While I was at a dinner not long ago, someone asked what I do for money. I thought I did a pretty great job of describing the Pro AV industry and the work Alliance for IP Media Solutions (opens in new tab) (AIMS) has been doing to develop and promote the IPMX (opens in new tab) open standard for AV over IP. But when I was done answering it was clear that I failed because the next question was, “So how is that different from videos on YouTube?”
That was a humbling response mainly owing to a lack of a quick answer. How is the IP audio and video that we work with different from the video systems we use every day, over the internet? Is it quality? Is it that we use it at work? Is it that our systems are typically installed by professionals? These seemed like answers that would become irrelevant or obsolete by the time our dessert came.
We need video to achieve subframe latency, even when we don’t happen to have a PTP grandmaster. We need to plug in our laptops, even though they don’t can’t handle reference timing.
There are many things that separate the Pro AV industry from the wider world of media on the web, but after thinking on it, one thing that stands out to me is time. Unlike the web, which deals with content over the internet, people in the broadcast and Pro AV worlds concern themselves with content as it changes over time, which may also happen to traverse the internet.
Whereas the web measures latency in seconds, we need milliseconds to measure the acceptable delay between a video source and the display. When we blow a 4K image up to the size of a five-story building, slight variations in latency can cause tearing between tiles that will look ugly at a massive scale. When an audience hears auditorium speakers deliver a live performance, that audio must be aligned to mere nanoseconds for each of those speakers or it will sound terrible.
In broadcast with SMPTE ST 2110 (opens in new tab), every source is synchronous and locked to a PTP grandmaster so that the system’s latency can be reasoned about and minimized. These live productions require that every camera is showing the same slice of reality at precisely the same time so that production switchers can mix sources seamlessly. Also, these constraints make it possible for a director to see results in real-time as they direct with their production switcher, without needing to mentally accommodate for delay as they switch cameras to the beat of the music or the flow of a conversation.
The goal of IPMX is to deliver the performance that the Pro AV world needs for any application of audio and video, including live production and presentation workflows, and to do it in the real world where training, equipment, and budgets are not always optimized for success. We need video to achieve subframe latency, even when we don’t happen to have a PTP grandmaster. We need to plug in our laptops, even though they don’t can’t handle reference timing.
To bring these requirements to reality, IPMX includes additional specifications to support a comprehensive range of system timing scenarios:
1: Synchronous sources locked with PTP: Subframe latency, seamless switching, extra buffering and processing at the source if the device cannot synchronize itself to an external clock. This also describes SMPTE ST 2110.
2: Asynchronous sources with PTP timing as a reference: Subframe latency, no seamless switching, but devices can understand when each frame appeared in time relative to each other so that they can be re-aligned at the receiver.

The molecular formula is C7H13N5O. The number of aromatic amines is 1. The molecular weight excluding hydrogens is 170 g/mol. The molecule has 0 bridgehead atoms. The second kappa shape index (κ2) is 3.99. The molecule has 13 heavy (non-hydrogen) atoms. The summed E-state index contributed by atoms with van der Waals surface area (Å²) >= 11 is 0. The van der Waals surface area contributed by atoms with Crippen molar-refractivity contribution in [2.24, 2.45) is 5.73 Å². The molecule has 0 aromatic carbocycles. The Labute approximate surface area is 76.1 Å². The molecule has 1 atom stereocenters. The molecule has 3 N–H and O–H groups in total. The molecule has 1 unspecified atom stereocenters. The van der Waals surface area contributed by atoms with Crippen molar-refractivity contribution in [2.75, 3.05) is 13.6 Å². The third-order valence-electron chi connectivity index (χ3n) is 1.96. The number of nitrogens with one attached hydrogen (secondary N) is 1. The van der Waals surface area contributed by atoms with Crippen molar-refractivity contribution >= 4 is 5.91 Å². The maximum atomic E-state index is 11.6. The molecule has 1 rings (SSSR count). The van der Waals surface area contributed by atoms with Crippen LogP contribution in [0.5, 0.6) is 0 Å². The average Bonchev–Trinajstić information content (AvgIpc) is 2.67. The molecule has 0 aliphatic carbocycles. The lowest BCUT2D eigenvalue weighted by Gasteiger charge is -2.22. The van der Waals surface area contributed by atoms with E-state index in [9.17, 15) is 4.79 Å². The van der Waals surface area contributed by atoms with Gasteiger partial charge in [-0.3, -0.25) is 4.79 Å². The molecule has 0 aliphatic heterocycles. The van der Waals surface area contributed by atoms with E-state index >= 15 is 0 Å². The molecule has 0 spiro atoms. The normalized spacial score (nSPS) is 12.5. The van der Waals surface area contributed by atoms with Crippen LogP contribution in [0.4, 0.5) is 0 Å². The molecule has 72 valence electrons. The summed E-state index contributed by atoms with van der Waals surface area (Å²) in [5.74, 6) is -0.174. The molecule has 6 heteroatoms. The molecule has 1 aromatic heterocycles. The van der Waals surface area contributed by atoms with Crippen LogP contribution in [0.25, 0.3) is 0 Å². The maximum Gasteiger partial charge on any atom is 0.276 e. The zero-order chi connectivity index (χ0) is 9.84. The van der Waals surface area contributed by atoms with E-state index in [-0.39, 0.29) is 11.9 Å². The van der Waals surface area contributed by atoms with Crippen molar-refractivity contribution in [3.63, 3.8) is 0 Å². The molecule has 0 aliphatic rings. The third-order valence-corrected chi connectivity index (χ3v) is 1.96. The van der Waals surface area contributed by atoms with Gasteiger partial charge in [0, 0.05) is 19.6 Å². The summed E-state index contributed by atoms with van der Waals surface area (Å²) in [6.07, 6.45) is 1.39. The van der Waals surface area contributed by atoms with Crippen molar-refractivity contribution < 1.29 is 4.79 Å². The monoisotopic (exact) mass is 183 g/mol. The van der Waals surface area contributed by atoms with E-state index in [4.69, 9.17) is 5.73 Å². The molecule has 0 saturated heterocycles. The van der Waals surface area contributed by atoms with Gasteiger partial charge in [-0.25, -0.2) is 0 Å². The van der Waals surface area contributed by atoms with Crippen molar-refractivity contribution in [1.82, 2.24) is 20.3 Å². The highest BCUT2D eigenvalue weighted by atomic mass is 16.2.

3: Asynchronous sources with no PTP timing: Subframe latency and quickly recover when switching between sources, but no alignment is possible.
How does IPMX accomplish such magic? By establishing rules for devices and providing the system’s controller with what it needs to reason about the latency between senders and receivers. In IPMX, each sender (source of content in the system) transmits an RTCP sender report (a control packet for RTP streams) for every frame of video and for every 10 milliseconds of audio. This report contains the relationship between the media clock, which always follows the precise rate of the content, and a second reference clock. If PTP is available, then each device must use it as the second clock, regardless of whether or not the video can be synchronized. Otherwise, the RTCP packets reference a clock that is internal to the sending device.
When media is synchronized with PTP, the media and PTP reference clocks will progress at the same rate. When they are not, the receiver can use this information to reason about when different frames from different sources were generated. When there is no PTP, nothing can be said about alignment, but receivers can still use this information to quickly regenerate the clock at the receiver, shortening recovery time at the display when sources are switched.
As a result, subframe latency can be achieved without a PTP clock and synchronous content can be mixed with asynchronous content, provided the system’s devices can handle the buffering and processing required for re-alignment. In short, expensive, cheap, well-designed, and ad-hoc AV systems can each operate at their peak potential regardless of if they are producing content or presenting it.
Making something simple and flexible is hard to do, but the engineers working on IPMX have done just that. They’ve made a single compatibility technology capable of supporting AV transport for a wide range of devices and applications so that we’ll finally have an AV over IP open standard capable of replacing the old-school baseband transport that has defined our industry since the beginning.
And that is definitely something to chew on.
IPMX's Soft Spot (opens in new tab)
IPMX: Media Experience Nirvana? (opens in new tab)
IPMX: The Next Great AV Standard? (opens in new tab)